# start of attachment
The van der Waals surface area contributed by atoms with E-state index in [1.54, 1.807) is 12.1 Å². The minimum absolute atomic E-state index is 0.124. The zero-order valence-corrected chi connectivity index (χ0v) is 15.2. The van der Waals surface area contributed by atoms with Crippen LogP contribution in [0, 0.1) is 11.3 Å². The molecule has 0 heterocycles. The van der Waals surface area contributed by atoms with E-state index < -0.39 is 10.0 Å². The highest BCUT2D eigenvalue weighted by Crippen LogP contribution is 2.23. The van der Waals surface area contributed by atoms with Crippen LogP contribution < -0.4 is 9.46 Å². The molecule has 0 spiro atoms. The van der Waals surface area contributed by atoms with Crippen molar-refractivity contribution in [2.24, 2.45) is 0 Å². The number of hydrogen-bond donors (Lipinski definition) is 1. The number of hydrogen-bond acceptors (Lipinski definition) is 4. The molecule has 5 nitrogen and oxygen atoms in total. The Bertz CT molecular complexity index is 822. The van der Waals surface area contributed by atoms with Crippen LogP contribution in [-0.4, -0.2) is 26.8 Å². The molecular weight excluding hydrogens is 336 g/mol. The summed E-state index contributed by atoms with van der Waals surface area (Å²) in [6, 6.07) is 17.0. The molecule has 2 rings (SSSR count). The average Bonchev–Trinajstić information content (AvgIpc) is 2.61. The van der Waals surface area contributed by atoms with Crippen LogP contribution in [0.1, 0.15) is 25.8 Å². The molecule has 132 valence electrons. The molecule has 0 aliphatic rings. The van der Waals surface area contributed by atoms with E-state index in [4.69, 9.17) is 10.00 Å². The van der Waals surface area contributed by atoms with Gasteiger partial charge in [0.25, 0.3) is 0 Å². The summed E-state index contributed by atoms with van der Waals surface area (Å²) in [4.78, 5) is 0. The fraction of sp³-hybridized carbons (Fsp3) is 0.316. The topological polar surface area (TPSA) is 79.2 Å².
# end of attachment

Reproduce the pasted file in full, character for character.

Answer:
The van der Waals surface area contributed by atoms with E-state index in [1.54, 1.807) is 12.1 Å². The minimum absolute atomic E-state index is 0.124. The zero-order valence-corrected chi connectivity index (χ0v) is 15.2. The van der Waals surface area contributed by atoms with Crippen LogP contribution in [0, 0.1) is 11.3 Å². The molecule has 0 heterocycles. The van der Waals surface area contributed by atoms with E-state index < -0.39 is 10.0 Å². The highest BCUT2D eigenvalue weighted by Crippen LogP contribution is 2.23. The van der Waals surface area contributed by atoms with Crippen LogP contribution < -0.4 is 9.46 Å². The molecule has 0 spiro atoms. The van der Waals surface area contributed by atoms with Crippen molar-refractivity contribution in [2.24, 2.45) is 0 Å². The number of hydrogen-bond donors (Lipinski definition) is 1. The number of hydrogen-bond acceptors (Lipinski definition) is 4. The molecule has 5 nitrogen and oxygen atoms in total. The Bertz CT molecular complexity index is 822. The van der Waals surface area contributed by atoms with Crippen LogP contribution in [-0.4, -0.2) is 26.8 Å². The molecular weight excluding hydrogens is 336 g/mol. The summed E-state index contributed by atoms with van der Waals surface area (Å²) in [6, 6.07) is 17.0. The molecule has 2 rings (SSSR count). The average Bonchev–Trinajstić information content (AvgIpc) is 2.61. The van der Waals surface area contributed by atoms with Crippen LogP contribution in [0.1, 0.15) is 25.8 Å². The molecule has 132 valence electrons. The molecule has 0 aliphatic rings. The van der Waals surface area contributed by atoms with E-state index in [4.69, 9.17) is 10.00 Å². The van der Waals surface area contributed by atoms with Gasteiger partial charge in [0.25, 0.3) is 0 Å². The summed E-state index contributed by atoms with van der Waals surface area (Å²) in [4.78, 5) is 0. The fraction of sp³-hybridized carbons (Fsp3) is 0.316. The topological polar surface area (TPSA) is 79.2 Å².